Fox squirrels can often be found not only in the oak “bottoms” such as pin oak flats but on edges where stands of hardwoods meet field edges. Later in the fall when the acorns are gone, I’ve had good success hunting fence rows with standing bois d arc’ trees, squirrels love to “cut” horse apples which serve as a late fall and winter food supply. While red or fox squirrels prefer the higher elevations, gray of “cat” squirrels almost always are found along the creeks or drainages.
If comparing squirrels to horses, the fox squirrel would be the docile work horse, the cat squirrel the high strung racehorse. Cat squirrels are nervous little critters and seldom set still for more than a few seconds, that’s what makes hunting then with a scoped rifle so challenging. When I was a boy, I did most of my “high ground” squirrel hunting with an iron sighted little single shot J.C. Higgins .22. I killed far more fox squirrels with my little rifle than I did gray squirrels. When I finally got that Mossberg bolt action .410 shotgun, I began spending more time in the “bottoms”, hunting pin oak flats and along Pecan Bayou for the challenging cat squirrels. Many shots on cat squirrels are passed up by rifle hunters waiting for the critters to stop running but with a shotgun, it’s much easier to bag a running busheytail. I do have friends that are devout rifle squirrel hunters; they simply will not go after their squirrels with a scattergun. They use the excuse that the shot messes up too much meat but in truth, I think it’s the challenge of placing those tiny little bullets precisely in a target as small as a squirrel’s head that causes them to accept the challenge of rifle hunting.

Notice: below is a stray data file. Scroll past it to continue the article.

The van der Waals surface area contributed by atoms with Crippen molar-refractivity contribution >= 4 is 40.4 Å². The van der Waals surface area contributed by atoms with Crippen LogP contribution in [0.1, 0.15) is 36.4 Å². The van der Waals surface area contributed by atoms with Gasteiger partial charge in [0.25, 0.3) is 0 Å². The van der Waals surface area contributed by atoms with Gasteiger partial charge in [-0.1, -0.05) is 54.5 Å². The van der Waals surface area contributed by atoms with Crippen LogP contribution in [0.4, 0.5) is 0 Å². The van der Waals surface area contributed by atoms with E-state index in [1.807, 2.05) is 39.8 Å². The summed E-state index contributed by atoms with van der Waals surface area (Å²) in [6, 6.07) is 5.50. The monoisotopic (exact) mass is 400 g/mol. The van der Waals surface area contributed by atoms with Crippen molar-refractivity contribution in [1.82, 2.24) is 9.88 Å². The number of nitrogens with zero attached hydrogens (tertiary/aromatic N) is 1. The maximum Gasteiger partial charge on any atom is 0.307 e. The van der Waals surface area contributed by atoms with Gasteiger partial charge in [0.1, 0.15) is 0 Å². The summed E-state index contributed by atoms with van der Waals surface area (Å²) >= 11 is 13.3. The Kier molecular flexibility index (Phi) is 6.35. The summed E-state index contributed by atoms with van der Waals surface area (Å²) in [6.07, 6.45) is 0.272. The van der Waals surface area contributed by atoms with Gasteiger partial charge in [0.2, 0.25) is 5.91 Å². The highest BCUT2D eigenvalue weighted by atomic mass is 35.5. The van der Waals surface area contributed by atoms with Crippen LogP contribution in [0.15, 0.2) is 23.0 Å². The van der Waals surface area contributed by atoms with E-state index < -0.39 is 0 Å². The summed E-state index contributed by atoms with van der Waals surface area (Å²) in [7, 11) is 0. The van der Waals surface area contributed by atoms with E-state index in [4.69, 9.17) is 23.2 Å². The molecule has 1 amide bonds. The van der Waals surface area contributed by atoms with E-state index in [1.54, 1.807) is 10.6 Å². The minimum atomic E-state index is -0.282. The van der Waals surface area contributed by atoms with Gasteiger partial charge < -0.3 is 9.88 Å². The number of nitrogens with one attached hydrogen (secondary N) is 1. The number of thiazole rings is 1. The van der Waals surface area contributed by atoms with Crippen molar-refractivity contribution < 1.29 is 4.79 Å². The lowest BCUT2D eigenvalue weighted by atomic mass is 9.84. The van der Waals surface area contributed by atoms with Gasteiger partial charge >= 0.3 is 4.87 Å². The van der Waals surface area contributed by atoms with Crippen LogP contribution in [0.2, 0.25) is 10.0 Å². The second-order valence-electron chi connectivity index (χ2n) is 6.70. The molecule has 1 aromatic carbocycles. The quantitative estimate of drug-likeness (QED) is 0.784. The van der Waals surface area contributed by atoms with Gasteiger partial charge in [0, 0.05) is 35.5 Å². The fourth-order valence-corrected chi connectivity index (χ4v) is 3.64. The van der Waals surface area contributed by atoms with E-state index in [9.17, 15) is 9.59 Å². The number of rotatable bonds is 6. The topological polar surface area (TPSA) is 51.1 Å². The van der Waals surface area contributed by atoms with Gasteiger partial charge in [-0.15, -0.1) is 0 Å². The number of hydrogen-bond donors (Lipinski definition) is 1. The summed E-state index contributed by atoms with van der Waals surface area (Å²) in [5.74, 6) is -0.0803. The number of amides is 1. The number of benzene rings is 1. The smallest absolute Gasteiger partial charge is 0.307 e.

As a veteran outdoors writer, I have the opportunity to hunt a good many ranches for whitetail deer and I’ve noticed that the many feeders set up for deer attract lots of squirrels. While the majority of ranch managers don’t want squirrel hunters banging away around the feeders with shotguns or .22 rifles, I use an Airforce Condor SS .25 caliber air rifle with the company’s new “sound reduction technology” that is an absolute “squirrel hammer”; it makes very little noise and is ideal for sniping squirrels around a feeder. I have introduces several of my friends that own hunting ranches to this method of squirrel control and many of them have learned those pesky little corn eating squirrels are some of best eating of small game. While they don’t hunt squirrels the conventional way of stalking the hardwood bottoms like I grew up doing, some of them have become devout squirrel hunters hunting the busheytails much like they hunt deer, over a feeder! It’s great off season sport and also helps fill the freezer with more quality meat!
Email outdoors writer Luke Clayton with hunting and fishing news via his website www.catfishradio.org.